How To Recommend Buteyko Without Being Pushy
Buteyko Breathing has changed your life! Now you want to share it with others but what do you say to them and how do you direct your friends and family to the joy of better health?
We all know that unsolicited advice doesn’t work well. For example, here’s what doesn’t work when bringing up the topic of proper breathing:
You: I’ve learned how to breathe properly using the Buteyko method!
Friend: That’s great! What’s the Buteyko method?
You: It’s 100% nasal breathing and learning how to stop hyperventilating. Plus, some other stuff.
Friend: Well, my breathing is great but I’m glad it’s worked for you.
You: But don’t you have asthma?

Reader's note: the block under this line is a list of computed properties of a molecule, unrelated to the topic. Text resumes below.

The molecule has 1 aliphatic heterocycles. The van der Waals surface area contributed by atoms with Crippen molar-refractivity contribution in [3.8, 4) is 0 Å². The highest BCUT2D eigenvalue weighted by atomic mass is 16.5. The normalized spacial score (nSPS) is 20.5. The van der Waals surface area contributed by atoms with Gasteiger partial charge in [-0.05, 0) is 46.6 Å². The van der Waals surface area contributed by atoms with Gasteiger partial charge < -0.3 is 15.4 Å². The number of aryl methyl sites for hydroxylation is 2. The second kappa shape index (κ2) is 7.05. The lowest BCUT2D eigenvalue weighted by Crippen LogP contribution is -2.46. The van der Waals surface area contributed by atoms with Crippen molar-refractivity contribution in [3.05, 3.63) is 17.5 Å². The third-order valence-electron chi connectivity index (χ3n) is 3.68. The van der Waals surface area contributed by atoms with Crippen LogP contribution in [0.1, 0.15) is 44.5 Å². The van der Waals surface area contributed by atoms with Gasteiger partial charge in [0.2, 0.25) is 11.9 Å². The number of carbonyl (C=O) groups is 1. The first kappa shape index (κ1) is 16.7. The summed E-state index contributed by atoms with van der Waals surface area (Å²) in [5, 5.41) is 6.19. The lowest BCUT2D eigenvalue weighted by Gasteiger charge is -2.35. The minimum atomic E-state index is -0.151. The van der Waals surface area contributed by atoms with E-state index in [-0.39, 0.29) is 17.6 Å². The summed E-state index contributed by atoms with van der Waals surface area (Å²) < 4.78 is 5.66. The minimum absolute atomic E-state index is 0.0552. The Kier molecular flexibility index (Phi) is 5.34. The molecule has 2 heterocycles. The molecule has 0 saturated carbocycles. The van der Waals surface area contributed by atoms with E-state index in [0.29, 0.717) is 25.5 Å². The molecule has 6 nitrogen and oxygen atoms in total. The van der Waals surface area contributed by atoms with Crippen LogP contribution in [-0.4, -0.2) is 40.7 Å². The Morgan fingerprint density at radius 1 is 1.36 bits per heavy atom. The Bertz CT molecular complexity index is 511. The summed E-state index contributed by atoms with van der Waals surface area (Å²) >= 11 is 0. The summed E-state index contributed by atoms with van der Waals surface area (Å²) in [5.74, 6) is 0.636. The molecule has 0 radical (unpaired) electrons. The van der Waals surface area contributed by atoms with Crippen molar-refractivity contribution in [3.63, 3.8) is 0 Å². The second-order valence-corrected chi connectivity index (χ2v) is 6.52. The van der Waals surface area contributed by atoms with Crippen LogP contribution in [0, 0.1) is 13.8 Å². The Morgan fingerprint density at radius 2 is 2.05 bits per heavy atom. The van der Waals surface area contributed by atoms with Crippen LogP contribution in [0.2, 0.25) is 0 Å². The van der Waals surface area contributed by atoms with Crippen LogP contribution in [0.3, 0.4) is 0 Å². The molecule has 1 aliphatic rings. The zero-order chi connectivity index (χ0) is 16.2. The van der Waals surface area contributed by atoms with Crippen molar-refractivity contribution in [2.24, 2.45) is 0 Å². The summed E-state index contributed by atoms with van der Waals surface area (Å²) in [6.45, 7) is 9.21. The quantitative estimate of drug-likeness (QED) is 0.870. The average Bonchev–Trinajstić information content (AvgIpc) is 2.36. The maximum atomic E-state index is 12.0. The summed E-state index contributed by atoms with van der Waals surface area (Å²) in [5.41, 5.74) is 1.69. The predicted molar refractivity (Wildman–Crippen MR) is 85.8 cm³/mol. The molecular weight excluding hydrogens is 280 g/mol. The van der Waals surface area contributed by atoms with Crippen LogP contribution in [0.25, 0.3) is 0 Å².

Friend: Sure, but I use my inhaler.
You: This program would be great for you….[goes into an explanation of how Buteyko helps asthmatics]
Friend: But I’m not interested. I don’t mind using my inhaler.
Both people feel awkward with this kind of conversation. Even though the Buteyko breathing method could help them, it might be hard to bring the topic up again next time you see them.
Changing Behavior Isn’t Easy
Over breathing is a harmful habit, similar to a destructive addiction. Research about helping others quit drugs shows that the most effective conversations are gentle and non-confrontational.
The Helpers program teaches four types of conversations to guide someone to behavior change–in this case, improved breathing. Although Helpers was made to assist others with quitting smoking, it can be used with any behavior change.
Based on over a decade of research, the technique teaches:
This means becoming aware of how the other person feels about trying a holistic approach to healing.
For example, an awareness-centered conversation might go like this: